SFSS and community partners launch community fridge

Now located in Maggie Benson Centre, the fridge is accessible to all

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student wearing a backpack walking toward a fridge with stars in their eyes
Maple Sukontasukkul / The Peak

By: Yelin Gemma Lee, News Writer

On December 2, 2021, SFU’s first community fridge was launched. In the spirit of mutual aid, Simon Fraser Student Society (SFSS) partnered with various community groups to address student food insecurity. According to a press release by SFSS, the fridge is based on a “take something, leave something” principle: fresh, canned, and pre-cooked food donations are accepted and made openly accessible to students. Initially located in the Student Union Building, the fridge has now moved to a new location in Maggie Benson Centre Room 50, opposite the entrance to Document Solutions Burnaby. 

The Peak reached out to SFSS vice-president external and community affairs Matthew Provost to learn more about this initiative. 

“We wanted to ensure that students have low barrier access to food because we know

that financial need for undergraduate students is a concern and has been one for quite some time,” said Provost. “It is important to note that we need to ensure our services encompass accessibility and equity as well.”

Provost said one of the ways to ensure this service is accessible to all is by assuring students there will be no policing around the community fridge. Students can access the fridge without an ID and there is no explanation required. He said those in need of these services could face stigmatizations, and gatekeeping does not ensure an accessible resource.

“Food insecurity is a huge problem, especially for marginalized students,” said Provost. “To be policing equitable resources leaves out a majority of our student population who may not feel comfortable accessing the Community Fridge. This leaves out BIPOC folks who may feel uncomfortable to reach out if there was regular supervision of this program.”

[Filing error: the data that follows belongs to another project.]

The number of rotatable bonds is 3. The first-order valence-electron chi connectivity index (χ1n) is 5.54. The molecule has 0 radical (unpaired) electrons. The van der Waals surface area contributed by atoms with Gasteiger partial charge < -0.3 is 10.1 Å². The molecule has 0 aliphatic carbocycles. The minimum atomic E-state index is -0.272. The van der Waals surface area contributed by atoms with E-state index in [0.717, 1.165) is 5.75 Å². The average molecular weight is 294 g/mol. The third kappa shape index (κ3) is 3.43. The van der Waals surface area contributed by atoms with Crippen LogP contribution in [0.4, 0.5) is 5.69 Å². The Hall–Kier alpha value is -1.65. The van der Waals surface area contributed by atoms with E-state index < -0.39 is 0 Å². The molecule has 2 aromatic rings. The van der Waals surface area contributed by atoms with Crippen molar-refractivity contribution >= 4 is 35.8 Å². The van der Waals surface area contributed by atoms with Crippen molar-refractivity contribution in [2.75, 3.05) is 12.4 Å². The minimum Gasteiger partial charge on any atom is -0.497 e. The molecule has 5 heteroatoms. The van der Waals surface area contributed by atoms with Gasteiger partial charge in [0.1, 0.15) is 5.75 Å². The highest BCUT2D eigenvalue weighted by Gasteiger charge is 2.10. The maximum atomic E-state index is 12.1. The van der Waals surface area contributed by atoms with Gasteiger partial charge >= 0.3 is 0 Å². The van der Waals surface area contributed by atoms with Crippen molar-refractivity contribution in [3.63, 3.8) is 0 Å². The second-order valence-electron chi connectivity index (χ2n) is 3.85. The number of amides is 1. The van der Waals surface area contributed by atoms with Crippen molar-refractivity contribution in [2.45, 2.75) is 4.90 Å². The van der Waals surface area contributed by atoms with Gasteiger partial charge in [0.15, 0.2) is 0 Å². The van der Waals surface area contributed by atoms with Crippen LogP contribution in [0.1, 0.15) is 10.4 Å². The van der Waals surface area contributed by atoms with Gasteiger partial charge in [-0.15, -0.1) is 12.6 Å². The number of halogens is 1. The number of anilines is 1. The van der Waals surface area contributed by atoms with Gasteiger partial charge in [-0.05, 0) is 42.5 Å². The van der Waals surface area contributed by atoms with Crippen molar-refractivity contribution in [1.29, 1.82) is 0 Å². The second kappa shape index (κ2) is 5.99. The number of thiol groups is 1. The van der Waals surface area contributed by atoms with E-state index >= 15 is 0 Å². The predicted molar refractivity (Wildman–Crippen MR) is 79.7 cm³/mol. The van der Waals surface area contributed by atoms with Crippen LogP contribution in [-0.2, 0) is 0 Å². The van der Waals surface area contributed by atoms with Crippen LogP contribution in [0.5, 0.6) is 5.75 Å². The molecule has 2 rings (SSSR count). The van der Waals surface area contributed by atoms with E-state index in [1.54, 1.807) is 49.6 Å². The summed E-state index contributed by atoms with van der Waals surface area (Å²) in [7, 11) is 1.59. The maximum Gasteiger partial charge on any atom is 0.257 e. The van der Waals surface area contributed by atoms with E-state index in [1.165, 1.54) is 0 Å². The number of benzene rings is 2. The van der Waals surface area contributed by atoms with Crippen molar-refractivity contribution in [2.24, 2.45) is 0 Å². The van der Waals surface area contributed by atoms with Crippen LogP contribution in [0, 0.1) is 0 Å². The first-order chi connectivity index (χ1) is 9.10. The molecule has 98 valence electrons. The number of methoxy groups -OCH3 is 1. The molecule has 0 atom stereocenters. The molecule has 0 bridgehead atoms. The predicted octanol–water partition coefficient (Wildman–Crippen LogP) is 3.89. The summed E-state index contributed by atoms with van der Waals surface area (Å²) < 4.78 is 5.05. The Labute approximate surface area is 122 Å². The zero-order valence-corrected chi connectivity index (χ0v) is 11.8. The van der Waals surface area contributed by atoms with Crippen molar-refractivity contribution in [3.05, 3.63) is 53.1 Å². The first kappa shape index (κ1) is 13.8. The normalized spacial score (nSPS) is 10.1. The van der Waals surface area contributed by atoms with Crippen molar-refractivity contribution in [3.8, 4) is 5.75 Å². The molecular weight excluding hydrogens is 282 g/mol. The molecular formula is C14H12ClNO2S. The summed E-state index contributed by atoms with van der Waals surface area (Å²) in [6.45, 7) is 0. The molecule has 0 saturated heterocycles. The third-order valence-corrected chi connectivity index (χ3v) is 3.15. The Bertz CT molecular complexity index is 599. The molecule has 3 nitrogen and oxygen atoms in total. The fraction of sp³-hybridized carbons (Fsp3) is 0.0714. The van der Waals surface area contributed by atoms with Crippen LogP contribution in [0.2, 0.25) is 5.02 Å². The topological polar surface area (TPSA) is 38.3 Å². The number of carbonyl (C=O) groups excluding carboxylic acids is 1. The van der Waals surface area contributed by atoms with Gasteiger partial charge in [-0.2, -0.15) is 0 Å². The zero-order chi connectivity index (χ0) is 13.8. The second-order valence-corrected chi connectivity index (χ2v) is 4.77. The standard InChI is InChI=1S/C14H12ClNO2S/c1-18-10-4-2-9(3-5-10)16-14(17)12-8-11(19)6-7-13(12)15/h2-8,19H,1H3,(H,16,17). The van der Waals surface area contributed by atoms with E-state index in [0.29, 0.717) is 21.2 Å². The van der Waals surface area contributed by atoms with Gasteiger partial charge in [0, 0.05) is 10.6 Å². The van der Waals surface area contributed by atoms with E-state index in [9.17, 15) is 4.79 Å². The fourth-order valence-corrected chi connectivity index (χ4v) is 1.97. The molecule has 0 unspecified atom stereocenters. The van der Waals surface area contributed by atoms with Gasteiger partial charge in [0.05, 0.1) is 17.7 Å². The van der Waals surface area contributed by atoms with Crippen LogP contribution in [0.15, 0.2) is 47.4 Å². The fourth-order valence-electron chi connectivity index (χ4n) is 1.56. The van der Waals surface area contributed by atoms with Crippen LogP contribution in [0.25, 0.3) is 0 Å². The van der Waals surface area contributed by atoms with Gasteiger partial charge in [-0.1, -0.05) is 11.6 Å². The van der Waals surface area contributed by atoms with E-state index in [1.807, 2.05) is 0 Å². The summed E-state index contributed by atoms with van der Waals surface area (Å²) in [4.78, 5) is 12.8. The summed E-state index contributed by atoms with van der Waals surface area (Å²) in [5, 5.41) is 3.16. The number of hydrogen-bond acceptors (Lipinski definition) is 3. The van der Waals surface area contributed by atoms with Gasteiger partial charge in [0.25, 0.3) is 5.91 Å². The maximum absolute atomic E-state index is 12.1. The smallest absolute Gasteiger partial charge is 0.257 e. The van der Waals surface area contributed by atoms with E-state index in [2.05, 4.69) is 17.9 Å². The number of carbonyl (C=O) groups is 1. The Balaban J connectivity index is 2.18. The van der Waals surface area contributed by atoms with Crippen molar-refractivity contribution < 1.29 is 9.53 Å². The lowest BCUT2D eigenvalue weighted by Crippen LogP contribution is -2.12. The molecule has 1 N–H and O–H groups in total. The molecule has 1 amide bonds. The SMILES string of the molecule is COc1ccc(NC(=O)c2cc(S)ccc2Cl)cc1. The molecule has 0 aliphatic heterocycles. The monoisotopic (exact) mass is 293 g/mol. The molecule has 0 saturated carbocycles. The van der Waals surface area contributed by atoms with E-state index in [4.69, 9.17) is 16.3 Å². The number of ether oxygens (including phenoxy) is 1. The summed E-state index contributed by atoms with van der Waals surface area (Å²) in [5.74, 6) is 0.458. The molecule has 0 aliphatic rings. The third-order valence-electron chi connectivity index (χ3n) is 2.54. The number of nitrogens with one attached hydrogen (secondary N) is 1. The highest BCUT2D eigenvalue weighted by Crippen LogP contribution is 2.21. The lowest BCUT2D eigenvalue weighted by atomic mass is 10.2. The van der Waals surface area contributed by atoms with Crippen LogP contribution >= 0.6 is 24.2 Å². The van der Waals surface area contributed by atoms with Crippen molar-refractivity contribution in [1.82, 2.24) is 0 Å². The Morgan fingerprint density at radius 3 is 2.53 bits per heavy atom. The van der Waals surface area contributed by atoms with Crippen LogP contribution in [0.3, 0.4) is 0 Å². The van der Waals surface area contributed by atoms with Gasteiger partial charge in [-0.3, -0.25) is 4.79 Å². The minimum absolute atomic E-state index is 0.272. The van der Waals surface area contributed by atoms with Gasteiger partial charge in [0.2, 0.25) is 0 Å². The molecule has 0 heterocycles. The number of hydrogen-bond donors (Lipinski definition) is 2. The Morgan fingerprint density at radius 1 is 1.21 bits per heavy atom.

Provost added COVID-19 has increased the barriers students experience around not only food security, but housing and job security as well.

“With the pandemic, students have been forced to make decisions either to buy groceries, pay rent, or continue to pay tuition that is rising at unreasonable rates. It is important to consider many of these points because they are all intertwined at various capacities,” said Provost. 

Provost credited Tara Flynn, civic and community engagement coordinator at SFU Office of Community Engagement and Embark Sustainability Society (ESS) for taking a large role in making this project happen. He said Flynn and ESS have done most of the behind-the-scenes work maintaining the fridge (such as drop-offs and pickups of food) with the help of volunteers. 

The Peak reached out to Flynn for an interview but did not receive a response by the publication deadline. 

In the SFSS press release, both Flynn and Provost emphasized the support and contributions of many community partners including Burnaby Primary Care Network, Food Mesh, Burnaby Neighbourhood House, and SFU Ancillary Services. “The ethos of this fridge is one of mutual aid,” Flynn said in the press release. 

“I believe we all have a responsibility to support our community members in need and that this type of support is done with an open heart and open mind,” said Provost. 

For more information, visit the Office of Community Engagement website